PHIL BLACK, CNN CORRESPONDENT: Yes. So, Christi, that fire -- well, emergency crews fought it through the night and it was only after -- not long after sunrise this morning that it was finally extinguished. That site has suffered severe, severe damage. So too another site the Ukrainian authorities say was struck.


They described it as military infrastructure but no more specific than that. The Russians today confirmed they were responsible for this and said that other military site was a radio repair plant, which they say was used to help modernize Ukrainian weapon systems.

Now, these are the first strikes to take place within the crowded city limits of Lviv. So the people in this city are a little nervous today. The streets, the squares, a lot quieter than they would normally be, even on a Sunday. The extraordinary thing is that no one was killed. No reported deaths. And it is surprising, because these strikes took place very close to where people live.

This is Lviv's mayor talking shortly after the strikes took place.


MAYOR ANDRIY SADOVYI, LVIV, UKRAINE: This is the second hit over the last week, and we can clearly see that they were very targeted strikes on the infrastructure and the destruction is serious. And the shock of the blast also destroyed a kindergarten, a school, and luckily there are no casualties.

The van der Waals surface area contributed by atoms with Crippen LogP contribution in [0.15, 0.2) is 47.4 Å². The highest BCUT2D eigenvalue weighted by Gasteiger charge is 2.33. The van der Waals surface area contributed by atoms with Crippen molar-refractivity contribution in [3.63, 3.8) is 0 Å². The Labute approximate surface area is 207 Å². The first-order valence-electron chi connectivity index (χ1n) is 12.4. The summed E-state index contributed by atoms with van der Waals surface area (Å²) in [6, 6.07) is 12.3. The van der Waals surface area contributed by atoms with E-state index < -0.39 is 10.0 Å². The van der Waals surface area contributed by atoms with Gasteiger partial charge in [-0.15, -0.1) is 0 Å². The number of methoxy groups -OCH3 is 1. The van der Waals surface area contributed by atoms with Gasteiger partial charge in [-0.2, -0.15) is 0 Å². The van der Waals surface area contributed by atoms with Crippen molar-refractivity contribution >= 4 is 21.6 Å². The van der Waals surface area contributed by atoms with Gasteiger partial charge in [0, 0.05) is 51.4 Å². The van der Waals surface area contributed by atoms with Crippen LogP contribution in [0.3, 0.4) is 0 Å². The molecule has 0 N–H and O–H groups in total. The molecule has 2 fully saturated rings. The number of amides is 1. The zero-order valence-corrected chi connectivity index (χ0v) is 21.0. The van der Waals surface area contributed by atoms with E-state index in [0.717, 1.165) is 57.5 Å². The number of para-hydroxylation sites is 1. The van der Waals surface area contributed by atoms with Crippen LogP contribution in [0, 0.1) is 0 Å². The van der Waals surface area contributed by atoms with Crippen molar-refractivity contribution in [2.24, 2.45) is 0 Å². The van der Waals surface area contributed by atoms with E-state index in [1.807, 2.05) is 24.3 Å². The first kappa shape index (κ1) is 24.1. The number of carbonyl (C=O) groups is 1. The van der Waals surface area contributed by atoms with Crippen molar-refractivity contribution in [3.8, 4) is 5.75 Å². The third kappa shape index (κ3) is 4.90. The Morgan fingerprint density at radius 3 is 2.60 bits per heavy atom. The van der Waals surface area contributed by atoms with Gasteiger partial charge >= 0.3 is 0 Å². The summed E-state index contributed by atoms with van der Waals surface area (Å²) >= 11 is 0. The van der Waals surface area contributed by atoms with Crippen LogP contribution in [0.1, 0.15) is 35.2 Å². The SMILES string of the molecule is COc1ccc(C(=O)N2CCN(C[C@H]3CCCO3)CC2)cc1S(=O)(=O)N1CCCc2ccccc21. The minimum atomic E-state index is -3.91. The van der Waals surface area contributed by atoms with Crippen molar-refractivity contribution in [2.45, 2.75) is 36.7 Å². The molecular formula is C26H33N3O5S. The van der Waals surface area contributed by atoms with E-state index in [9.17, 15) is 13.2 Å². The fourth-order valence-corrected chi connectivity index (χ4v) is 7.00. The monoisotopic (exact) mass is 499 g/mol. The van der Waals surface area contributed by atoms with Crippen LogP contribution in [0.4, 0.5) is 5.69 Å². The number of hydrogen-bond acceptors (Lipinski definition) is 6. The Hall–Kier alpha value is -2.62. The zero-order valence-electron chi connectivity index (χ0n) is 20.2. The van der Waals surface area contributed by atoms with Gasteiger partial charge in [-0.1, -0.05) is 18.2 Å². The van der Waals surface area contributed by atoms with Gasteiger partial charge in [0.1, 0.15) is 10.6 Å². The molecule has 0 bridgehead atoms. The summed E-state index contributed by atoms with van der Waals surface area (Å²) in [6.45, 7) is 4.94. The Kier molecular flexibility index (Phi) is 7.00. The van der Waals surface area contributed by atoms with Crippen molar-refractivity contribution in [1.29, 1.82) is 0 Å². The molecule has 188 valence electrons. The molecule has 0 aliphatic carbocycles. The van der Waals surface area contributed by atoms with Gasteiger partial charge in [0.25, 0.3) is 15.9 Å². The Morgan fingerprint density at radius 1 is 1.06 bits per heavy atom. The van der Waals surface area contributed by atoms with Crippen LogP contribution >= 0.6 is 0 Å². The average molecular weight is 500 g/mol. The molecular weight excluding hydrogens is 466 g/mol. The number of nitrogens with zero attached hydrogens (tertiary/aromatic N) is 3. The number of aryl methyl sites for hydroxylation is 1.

BLACK: The mayor says that this was clearly a special message to President Biden, who was at the time a relatively short distance away, across the border in neighboring Poland, perhaps. But it is also part of a clear, concerted effort by Russia, because this is the third fuel depot to be knocked out in country in recent days. At least the third.

Russia has also been using its missiles to strike weapons storage areas in different parts, across this vast country. Russia is going after the support and logistics sites that it believes Ukraine needs to continue its military defense. SANCHEZ: President Biden, some 250 miles away, roughly, from where that strike took place and it happened just moments before he gave that speech. Phil Black from Lviv in Ukraine, thank you so much.

Let's take you to the White House now and CNN White House reporter Jasmine Wright. Jasmine, the White House quick to walk back the president's comments that Vladimir Putin cannot remain in power. They're saying President Biden was not talking about regime change.

JASMINE WRIGHT, CNN WHITE HOUSE REPORTER: That's right, Boris. And they are in a bit of cleanup mode here at the White House. It continues into today, as they're trying to really minimize any damage that could come in the wake of the president's off the cuff remarks here. Yesterday, they tried to both clarify and, as you said, walk back a bit these really strong comments from the president yesterday that appear to call for -- appear to call for a regime change in Russia.